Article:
VANCOUVER (Reuters) - A sea of red, white and blue is expected to flood Vancouver in the coming days as thousands of Americans flock to the city to cheer on their squad against defending champions Japan in Sunday’s Women’s World Cup final.
The Americans have enjoyed a home-crowd feel throughout the month-long tournament in Canada and can expect more of the same with the game, a rematch of the 2011 World Cup final they lost, being played about 34 miles from the U.S. border.
“The Americans are coming up in droves,” said Michelle Collens, manager of sport hosting for the City of Vancouver. “Whether they have tickets already or hope to find some when they get here, they are coming.”
The final sold out months ago and tickets have become a hot commodity since the United States beat top-ranked Germany in the semis earlier this week. Online classified ad site Craigslist has tickets ranging from C$100 for a single pass to C$5,400 for two lower level tickets at center field.
Fans without tickets are expected to pack downtown sports bars and restaurants, or the FIFA Fan Zone, where the game will be broadcast on giant screens. That adds up to big gains for local businesses, who stand to benefit to the tune of C$36.7 million over the course of the tournament.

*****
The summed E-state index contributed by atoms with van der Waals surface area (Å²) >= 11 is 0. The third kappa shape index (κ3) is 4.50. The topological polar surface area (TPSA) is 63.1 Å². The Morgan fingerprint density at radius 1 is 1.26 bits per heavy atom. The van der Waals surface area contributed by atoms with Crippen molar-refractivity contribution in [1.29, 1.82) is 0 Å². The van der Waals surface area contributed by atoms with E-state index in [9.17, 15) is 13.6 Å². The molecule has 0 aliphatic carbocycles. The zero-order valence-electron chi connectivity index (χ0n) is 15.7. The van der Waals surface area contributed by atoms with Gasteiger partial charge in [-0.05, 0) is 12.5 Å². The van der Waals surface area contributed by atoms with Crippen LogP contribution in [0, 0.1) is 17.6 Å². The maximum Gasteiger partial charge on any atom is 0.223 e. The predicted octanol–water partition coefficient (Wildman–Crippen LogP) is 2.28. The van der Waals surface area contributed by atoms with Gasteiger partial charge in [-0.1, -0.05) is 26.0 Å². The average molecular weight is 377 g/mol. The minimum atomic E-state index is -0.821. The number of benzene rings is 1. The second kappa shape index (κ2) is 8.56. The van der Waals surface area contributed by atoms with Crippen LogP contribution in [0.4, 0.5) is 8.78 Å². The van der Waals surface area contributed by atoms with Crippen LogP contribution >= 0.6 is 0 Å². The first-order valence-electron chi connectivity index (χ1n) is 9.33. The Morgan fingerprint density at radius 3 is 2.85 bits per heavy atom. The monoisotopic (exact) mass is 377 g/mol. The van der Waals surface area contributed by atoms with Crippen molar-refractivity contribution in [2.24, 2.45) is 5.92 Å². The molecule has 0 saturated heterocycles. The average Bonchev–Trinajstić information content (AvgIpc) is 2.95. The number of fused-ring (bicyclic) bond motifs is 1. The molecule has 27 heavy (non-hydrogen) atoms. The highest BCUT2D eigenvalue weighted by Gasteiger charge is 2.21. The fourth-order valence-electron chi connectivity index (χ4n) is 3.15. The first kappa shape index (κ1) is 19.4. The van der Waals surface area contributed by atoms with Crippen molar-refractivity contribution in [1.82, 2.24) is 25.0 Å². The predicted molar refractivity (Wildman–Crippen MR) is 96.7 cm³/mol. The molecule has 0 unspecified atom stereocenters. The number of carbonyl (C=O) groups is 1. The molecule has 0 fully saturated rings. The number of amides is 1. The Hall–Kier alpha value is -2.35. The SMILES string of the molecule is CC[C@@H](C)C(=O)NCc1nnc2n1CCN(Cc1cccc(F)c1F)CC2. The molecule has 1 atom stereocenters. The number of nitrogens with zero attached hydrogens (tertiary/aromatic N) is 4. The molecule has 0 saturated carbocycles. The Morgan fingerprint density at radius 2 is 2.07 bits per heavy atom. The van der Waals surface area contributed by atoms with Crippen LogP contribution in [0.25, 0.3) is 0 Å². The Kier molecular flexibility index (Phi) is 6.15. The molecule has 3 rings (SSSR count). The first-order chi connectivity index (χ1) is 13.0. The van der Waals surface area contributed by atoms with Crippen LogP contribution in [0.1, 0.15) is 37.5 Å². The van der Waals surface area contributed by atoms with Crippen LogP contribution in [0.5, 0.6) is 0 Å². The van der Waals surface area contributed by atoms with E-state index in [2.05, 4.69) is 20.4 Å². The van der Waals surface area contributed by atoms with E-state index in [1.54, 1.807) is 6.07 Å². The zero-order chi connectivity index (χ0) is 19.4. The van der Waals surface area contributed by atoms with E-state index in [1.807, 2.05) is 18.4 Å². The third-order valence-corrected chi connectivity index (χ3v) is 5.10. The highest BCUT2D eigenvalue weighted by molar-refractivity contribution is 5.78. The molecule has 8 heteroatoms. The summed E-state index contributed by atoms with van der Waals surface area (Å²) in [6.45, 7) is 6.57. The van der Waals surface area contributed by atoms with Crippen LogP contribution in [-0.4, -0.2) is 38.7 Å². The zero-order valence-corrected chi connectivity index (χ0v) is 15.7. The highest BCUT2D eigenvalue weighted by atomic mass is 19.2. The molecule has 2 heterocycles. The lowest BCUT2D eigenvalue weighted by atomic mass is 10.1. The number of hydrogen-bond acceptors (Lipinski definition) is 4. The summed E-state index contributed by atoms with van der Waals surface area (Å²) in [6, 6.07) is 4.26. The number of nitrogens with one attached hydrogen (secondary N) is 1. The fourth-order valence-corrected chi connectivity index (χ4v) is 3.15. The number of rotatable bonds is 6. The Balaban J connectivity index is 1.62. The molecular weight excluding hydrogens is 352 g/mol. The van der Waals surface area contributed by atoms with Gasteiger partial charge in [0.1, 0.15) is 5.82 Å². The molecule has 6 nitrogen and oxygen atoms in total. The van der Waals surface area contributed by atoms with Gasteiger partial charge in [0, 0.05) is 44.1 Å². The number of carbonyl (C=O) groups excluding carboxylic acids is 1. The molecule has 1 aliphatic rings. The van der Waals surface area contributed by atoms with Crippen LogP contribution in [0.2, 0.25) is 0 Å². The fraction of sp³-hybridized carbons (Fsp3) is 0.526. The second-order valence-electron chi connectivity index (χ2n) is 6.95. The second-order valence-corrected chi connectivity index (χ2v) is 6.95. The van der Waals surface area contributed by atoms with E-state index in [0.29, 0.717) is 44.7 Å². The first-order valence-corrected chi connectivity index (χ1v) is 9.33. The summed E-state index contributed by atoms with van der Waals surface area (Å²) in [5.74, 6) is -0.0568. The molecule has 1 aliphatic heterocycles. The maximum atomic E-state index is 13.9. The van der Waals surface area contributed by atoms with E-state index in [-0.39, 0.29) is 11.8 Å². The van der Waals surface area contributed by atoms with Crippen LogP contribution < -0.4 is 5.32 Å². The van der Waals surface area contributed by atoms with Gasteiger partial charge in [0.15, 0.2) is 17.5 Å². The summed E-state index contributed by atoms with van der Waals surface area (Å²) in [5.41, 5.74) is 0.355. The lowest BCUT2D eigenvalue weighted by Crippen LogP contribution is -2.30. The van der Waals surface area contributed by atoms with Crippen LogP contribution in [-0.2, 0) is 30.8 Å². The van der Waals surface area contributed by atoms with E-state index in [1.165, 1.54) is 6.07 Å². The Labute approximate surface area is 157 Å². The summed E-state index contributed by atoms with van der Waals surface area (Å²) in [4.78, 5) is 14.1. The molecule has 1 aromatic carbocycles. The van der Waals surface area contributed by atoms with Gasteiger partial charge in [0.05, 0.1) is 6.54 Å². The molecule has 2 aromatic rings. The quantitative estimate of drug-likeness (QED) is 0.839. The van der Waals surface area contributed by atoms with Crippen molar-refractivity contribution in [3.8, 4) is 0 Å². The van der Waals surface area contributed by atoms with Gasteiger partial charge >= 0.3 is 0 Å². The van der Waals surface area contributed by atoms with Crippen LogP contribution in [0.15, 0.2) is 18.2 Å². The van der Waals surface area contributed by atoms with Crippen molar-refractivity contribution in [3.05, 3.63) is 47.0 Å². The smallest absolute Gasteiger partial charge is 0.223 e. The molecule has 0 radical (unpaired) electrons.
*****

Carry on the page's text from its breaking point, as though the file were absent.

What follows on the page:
At Jimmy’s Tap House, a 130-seat pub where pennants for all 24 participating teams decorate the balcony railings, general manager Jody Antone is bracing for a hectic weekend.
“We’ve been completely packed in here for almost every game the U.S. has played so far,” he said. “There’s a lot of American fans here.”
“I‘m pretty sure our sales will be comparable to when the Canucks went to the Stanley Cup,” Antone added with a laugh, referring to when Vancouver’s National Hockey League team reached the championship series in 2011.
Hotels in downtown Vancouver are also benefiting as occupancy was above 90 percent in downtown Vancouver for the month of June, according to Tourism Vancouver.
At the Westin Grand, located a few blocks from the BC Place Stadium where the final will be played, every room was booked months in advance, said Vanessa Idler, the hotel’s director of rooms.
“It’s been great,” said Idler of hosting fans from around the world during the event. “The street out front is packed with fans every game and the energy is just infectious.”
Editing by Frank Pingue